Council gets ready to tackle winter roads
It may be the height of summer, but Northumberland County Council is spending almost Â£1million preparing for winter.
Councillors approved investment of £993,456 to protect stocks of salt for gritting the roads at last week’s meeting of the decision-making cabinet.
This will pay for new salt barns in Allendale and Blyth as well as ‘sheeting solutions’ at Powburn and Rothbury.
Currently, around 24,000 tonnes is stored uncovered across a number of depots in Northumberland.
A report explains that up to 12 per cent of the uncovered stock dissolves and washes away during the winter, wasting salt material which currently costs up to £34.50 per tonne.
Over and above the financial cost, the salt can pollute local groundwater and watercourses, which could result in action by the Environment Agency.
The total project costs for the new barns at Allendale and Blyth are £370,571 and £365,571 respectively, while £125,000 will be spent on sheeting for Powburn and £42,000 for Rothbury. The overall budget contains a 10 per cent contingency.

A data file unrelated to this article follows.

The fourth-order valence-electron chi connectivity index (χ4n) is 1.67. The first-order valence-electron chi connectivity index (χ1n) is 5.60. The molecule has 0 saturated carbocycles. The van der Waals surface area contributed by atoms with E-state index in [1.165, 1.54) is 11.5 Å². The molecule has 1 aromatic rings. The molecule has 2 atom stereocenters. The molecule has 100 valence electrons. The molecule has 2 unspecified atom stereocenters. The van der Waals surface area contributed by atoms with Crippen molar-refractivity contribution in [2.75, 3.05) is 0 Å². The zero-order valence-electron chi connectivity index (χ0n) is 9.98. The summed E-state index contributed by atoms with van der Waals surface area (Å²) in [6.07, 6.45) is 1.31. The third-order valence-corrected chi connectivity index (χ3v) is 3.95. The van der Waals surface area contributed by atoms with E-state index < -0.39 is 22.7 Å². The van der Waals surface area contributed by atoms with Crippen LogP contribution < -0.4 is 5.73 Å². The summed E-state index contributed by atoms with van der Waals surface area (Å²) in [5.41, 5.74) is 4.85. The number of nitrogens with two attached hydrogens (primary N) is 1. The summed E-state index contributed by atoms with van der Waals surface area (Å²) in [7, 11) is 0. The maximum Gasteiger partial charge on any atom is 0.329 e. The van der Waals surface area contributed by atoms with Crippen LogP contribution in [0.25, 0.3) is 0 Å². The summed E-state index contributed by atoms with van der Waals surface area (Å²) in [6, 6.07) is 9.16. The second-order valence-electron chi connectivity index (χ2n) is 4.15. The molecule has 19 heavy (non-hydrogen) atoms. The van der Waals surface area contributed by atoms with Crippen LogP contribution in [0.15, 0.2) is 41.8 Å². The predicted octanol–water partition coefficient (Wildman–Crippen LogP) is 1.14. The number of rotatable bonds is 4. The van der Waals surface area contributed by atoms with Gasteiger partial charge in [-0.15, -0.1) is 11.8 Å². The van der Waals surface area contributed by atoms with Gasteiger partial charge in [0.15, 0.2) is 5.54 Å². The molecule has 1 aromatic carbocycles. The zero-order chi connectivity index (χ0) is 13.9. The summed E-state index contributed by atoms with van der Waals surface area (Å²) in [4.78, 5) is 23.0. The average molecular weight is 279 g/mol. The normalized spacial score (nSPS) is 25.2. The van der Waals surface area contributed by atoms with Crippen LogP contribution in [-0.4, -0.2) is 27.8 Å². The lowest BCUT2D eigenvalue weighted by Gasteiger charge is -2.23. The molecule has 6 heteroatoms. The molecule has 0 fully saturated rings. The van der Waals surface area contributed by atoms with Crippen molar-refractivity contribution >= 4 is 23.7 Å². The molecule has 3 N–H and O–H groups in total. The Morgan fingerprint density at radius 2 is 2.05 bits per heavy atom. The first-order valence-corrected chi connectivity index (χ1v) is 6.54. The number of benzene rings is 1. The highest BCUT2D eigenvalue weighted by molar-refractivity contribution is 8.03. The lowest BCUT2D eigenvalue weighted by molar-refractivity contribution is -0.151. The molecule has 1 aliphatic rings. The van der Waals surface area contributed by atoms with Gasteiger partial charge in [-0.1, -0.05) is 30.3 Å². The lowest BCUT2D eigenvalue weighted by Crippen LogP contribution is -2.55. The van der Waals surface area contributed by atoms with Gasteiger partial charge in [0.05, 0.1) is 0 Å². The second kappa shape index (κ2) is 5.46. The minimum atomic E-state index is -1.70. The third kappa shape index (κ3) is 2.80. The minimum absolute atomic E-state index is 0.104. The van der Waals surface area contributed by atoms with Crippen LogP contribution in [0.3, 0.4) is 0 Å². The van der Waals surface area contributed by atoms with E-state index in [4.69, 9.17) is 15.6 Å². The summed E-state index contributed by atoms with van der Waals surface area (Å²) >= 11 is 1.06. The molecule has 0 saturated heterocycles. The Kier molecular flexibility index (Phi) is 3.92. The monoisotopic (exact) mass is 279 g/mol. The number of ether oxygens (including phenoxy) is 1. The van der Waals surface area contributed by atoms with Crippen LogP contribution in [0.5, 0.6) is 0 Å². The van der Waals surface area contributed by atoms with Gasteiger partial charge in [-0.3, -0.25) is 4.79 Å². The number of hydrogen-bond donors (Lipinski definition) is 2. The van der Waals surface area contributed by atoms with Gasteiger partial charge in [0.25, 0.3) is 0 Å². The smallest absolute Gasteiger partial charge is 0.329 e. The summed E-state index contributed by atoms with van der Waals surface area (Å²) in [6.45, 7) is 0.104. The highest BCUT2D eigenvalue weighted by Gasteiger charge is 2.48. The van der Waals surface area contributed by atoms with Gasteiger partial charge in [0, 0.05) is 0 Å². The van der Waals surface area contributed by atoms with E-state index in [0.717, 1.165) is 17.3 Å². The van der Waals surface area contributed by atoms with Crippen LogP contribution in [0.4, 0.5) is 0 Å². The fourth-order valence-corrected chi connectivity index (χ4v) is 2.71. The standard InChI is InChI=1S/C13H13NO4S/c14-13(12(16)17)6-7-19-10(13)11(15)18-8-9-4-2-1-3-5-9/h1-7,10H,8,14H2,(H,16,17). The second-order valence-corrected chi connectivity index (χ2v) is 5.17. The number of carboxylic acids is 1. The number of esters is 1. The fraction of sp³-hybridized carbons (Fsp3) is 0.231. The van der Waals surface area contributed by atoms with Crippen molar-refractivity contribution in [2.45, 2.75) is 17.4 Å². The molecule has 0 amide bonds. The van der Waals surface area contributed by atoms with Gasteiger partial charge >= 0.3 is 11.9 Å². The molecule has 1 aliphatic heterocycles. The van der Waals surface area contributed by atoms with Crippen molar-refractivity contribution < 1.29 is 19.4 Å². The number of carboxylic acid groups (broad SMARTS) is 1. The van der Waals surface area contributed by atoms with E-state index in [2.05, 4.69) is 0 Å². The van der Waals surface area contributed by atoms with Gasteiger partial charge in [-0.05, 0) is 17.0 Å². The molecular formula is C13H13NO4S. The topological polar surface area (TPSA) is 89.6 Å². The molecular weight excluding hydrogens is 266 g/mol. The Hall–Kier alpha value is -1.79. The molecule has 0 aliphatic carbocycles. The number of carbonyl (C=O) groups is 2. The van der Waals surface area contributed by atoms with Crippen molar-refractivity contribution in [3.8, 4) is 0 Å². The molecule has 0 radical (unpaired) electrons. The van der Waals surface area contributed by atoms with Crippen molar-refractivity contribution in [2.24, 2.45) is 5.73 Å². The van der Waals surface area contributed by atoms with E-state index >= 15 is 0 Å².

The report explains: ‘Powburn is used as a strategic salt store for the county rather than as an operational depot and therefore salt can be covered using a sheeting solution.
‘Rothbury Depot is an operational depot but due to its riverside location is also susceptible to flooding and it is not felt advisable to invest in a salt barn solution at such a site, a sheeting solution is therefore proposed for this depot.’
Rothbury’s county councillor Steven Bridgett said: “It seems somewhat illogical to spend £42,000 on a cover to stop rainwater washing road salt into the river, when the depot is in such close proximity to the river and has in fact resulted in huge quantities of salt and fuel being washed straight into the river during previous flood events in 2008 and 2009.
“I have written to Coun Sanderson (cabinet member for highways), suggesting that the depot be moved to a piece of land that is within the council portfolio, sits above the floodplain, has better access than the current depot and will mean that vehicles do not need to be moved every time the river breaks its banks.”
Ben O'Connell, Local Democracy Reporting Service